Monitoring antiplatelet therapy with point-of-care platelet function assays: a review of the evidence

Future Cardiol. 2008 Jan;4(1):33-55. doi: 10.2217/14796678.4.1.33.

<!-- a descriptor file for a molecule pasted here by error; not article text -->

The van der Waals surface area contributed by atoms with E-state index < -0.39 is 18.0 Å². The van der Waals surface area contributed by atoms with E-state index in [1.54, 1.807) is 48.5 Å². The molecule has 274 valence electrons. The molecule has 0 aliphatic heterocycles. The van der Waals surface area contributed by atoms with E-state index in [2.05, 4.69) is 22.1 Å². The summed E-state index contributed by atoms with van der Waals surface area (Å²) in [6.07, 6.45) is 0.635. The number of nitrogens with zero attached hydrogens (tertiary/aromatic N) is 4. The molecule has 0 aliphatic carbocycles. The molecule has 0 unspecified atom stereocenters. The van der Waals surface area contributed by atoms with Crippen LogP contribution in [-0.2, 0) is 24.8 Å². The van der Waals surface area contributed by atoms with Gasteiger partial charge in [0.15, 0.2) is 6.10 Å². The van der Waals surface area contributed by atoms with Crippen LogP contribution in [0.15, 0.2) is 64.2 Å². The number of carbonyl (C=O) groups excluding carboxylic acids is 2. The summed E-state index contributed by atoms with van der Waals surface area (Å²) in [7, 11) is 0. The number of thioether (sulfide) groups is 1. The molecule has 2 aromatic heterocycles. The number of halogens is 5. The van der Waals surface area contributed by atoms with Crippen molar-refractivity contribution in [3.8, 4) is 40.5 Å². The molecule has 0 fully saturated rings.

Multiple studies have demonstrated that subgroups of patients receiving combination therapy with aspirin and clopidogrel fail to produce the anticipated antiplatelet effect, and various terms such as 'aspirin resistance', 'clopidogrel resistance', 'heightened post-treatment platelet reactivity' and 'residual platelet reactivity' have been introduced in the medical literature. Light transmittance aggregometry is generally considered to be the gold standard for determining platelet function, but its relevance to in vivo platelet function is questionable and the logistical demands of the method make it impossible to use in daily practice. The introduction of several point-of-care platelet function assays may be the key to the widespread clinical use of platelet function testing and may identify patients who are at risk for the occurrence of adverse cardiac events. In the present paper, we discuss the current commercially available methods of assaying platelet function, including their advantages and limitations and whether they have been shown to correlate with clinical outcomes.